Asparagus grown in South America travels to Australia, by way of North America, and is on store shelves no more than three days after being picked. Museum art exhibits packed in specially designed crates travel with curators at all times. Live Atlantic lobsters cross the Pacific Ocean and are available for pick up 26 hours after tender. Car parts manufactured in Japan are shipped weekly to Brazil for just-in-time manufacturing.
These stories are only possible because shipping by air cargo is widely available. Though expensive, air shipping enables goods to crisscross the world with remarkable speed. Here are some additional advantages that aren’t as obvious at first glance:
- Reduced insurance premiums – Insurance carriers may charge shippers lower premiums because air cargo moves under a highly controlled and secured environment from tender to retrieval, transit times are significantly shorter compared to other modes of transportation, and reduced handling diminishes the risk of damage and theft.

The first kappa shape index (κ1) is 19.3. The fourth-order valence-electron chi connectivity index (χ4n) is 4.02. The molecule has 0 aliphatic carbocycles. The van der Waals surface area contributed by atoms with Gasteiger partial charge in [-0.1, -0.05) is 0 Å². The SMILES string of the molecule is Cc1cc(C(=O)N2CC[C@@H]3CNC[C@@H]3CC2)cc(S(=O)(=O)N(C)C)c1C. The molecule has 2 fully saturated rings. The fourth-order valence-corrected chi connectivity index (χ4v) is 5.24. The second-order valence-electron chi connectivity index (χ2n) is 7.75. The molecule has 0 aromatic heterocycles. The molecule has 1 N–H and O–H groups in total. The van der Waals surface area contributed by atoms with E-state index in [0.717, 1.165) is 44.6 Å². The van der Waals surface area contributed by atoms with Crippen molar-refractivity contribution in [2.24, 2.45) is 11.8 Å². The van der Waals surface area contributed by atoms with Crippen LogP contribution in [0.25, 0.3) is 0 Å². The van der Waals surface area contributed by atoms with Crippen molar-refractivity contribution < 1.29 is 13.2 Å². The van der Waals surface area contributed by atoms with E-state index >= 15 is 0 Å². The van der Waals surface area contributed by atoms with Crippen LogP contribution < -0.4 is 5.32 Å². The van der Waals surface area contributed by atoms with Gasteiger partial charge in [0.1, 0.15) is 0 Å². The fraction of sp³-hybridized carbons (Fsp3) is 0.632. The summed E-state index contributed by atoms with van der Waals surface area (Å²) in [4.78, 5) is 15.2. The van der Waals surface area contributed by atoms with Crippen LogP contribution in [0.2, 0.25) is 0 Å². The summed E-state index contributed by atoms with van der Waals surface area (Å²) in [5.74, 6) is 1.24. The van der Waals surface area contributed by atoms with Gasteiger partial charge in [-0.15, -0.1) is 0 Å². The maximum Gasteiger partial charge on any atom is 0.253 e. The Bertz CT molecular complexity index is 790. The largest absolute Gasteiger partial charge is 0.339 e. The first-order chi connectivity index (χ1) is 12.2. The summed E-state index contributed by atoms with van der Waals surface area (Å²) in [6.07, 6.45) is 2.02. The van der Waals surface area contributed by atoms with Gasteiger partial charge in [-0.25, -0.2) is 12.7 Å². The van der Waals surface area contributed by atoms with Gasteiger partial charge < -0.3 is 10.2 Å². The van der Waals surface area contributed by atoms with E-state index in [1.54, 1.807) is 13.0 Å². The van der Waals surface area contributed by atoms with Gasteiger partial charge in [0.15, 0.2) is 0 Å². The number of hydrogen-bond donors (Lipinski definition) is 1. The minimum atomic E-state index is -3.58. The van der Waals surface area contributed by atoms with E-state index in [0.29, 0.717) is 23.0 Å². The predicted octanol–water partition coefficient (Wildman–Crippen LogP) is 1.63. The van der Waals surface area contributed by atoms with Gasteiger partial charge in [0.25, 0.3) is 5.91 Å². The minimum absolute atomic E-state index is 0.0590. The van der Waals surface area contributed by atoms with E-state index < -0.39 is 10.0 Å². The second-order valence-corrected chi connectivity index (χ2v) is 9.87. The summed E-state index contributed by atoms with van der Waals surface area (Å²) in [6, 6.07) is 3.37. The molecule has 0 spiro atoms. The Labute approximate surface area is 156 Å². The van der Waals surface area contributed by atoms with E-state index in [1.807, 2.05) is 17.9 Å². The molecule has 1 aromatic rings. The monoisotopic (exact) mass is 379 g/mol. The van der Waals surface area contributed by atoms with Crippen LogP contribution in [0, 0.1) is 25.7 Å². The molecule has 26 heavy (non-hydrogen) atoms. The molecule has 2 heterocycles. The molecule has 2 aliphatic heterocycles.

- Lower inventory carrying costs – In some industries, frequently transporting small amounts of inventory by air is less expensive than shipping one large container that takes several weeks from origin to destination. Less money is invested in inventory tied up during transportation and shippers can manage inventory more efficiently since it turns faster.
- Efficient supply chain enabler – Only with air cargo can one effectively ship time- and temperature-sensitive medicines, food and perishables to distant destinations. Air cargo follows specific tender, connection and retrieval times within a very extensive network of origins and destinations. Products arrive within hours as opposed to the days or weeks that other modes of transportation take. In addition, sometimes air is the only viable method to reach a destination, such as a rural area or remote island.
Although air freight service can be more expensive than other modes of transportation, the benefits outweigh the additional costs for many industries, products and markets.